29th February 1916
You will probably be surprised to receive this letter considering the nature of our parting almost two years ago. An extended estrangement, however, is to the advantage of neither of us nor of our mutual family and I hope you will accept the proffered olive branch; there is no need to wage war on two fronts.
You are in all our thoughts and prayers; if you could see the look of relief on Papa's face every time Cousin Isobel brings us news of your continued safety, you would believe it more easily. Nothing could give him or indeed any of us greater pleasure than to see you back at Downton, but please do not think that I mean to influence you. I of all people understand your reasons for staying away.
Matthew, you will wonder why I am choosing today of all days to write to you. It is after all a day that to all intents and purposes does not exist. Moreover, remembrance and anniversary need only be celebrated once every four years if the recollection is painful. It is a day to overturn boundaries and tear apart expectations. Well, you know I've never been much good at doing what I ought to so don't be alarmed, I beg of you, by one more lapse of propriety.
I cannot apologise for what I said or did when we were last together. I did what I believed to be right and only time and separation has taught me that I was wrong. I was wrong though, and if you destroy this letter, please remember that if nothing else. However, to wish to turn back the clock is always foolish so all I can do is look to the future.
Will you marry me, Matthew? Take the question however you wish: as an empty and meaningless apology, some kind of joke on today in very bad taste, or anything else you like. Know only that I am asking because however you feel, I would very much like to marry you.
Should you wish to reply, I can be reached at Aunt Rosamund's in London where I shall be spending an extended visit from next week.
God bless you.
Your affectionate cousin,
It was perhaps appropriate that the day Matthew turned up in Berkeley Square and found his cousin sitting on a bench under a tree reading a rather tedious new book by a lady novelist was the first of April. After all, the whole thing was rather absurd and implausible. A complete joke.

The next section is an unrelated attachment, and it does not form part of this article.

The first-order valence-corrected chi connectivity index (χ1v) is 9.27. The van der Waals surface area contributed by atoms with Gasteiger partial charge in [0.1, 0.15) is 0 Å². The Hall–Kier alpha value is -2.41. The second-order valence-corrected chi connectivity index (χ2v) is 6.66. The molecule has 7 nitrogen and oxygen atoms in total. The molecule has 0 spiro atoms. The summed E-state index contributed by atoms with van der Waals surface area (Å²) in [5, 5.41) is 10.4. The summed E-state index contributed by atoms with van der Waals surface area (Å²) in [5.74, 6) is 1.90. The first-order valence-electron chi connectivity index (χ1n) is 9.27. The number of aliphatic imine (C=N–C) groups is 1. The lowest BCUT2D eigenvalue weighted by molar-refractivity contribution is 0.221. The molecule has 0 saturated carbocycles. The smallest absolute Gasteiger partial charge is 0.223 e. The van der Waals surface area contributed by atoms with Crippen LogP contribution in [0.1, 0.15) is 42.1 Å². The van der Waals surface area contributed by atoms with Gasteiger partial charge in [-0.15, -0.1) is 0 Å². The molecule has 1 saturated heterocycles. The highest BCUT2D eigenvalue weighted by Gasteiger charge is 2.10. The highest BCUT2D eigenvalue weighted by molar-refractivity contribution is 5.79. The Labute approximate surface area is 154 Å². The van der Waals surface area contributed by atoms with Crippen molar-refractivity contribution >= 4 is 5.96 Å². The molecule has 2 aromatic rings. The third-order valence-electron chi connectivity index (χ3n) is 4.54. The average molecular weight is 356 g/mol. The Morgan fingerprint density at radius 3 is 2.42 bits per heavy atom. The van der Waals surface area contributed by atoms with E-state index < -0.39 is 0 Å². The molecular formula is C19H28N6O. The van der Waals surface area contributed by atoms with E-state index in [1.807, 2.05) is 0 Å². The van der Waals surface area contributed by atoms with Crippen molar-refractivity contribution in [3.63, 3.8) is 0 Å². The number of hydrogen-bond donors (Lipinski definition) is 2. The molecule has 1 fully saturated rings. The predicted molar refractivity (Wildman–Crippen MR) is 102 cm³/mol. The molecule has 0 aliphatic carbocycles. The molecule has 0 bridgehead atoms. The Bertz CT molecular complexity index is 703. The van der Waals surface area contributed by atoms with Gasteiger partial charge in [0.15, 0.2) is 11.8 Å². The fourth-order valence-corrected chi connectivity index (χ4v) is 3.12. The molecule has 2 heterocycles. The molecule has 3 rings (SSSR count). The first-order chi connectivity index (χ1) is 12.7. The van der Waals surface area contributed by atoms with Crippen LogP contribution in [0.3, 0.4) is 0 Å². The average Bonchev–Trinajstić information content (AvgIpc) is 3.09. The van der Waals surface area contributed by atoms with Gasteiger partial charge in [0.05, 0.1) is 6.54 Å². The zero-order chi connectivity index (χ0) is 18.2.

Mary started as if she had seen a ghost, her eyes widening and lips parting. He was leaner than he had been and the handsome army uniform was unfamiliar. For a moment they simply stared at each other in anxiety and a little disbelief. Matthew shifted from one foot to the other.
"May I join you?"
As she gave him silent assent and moved along the bench to make room he continued, "Your aunt said I'd find you here."
She smiled quickly and tremulously but did not reply. Her fingers brushed over the cover of her book with constrained nervousness. He sat down next to her and leaned his elbows on his knees, staring at the ground instead of at her. They continued silently in this way for what seemed like a very long time. Mary hardly breathed, so aware of his presence at her side, their arms not quite touching, the weak spring sun glinting on his hair, and the regular rise and fall of his shoulders.
Suddenly he leaned back and looked straight at her, expression sober and guarded. "Thank you for your letter."
Her eyes widened. "You got it?" she replied, her expression changing rapidly from doubt to hope to pleasure to wariness in the space of a moment. "I thought perhaps I had dreamed it all."
"Then perhaps I dreamed receiving it and we are still dreaming now," he replied rather more gravely than the statement should have allowed.
"Well, it is not so bad so far as dreams go, is it?"
"I've had worse," he replied and a peculiar, haunted expression she had never seen before crossed his face. Mary's fingers twitched to touch him but she held back, just frowning slightly.
"I hope you have not taken up too much of your leave to come and see me specially," she said after another silence.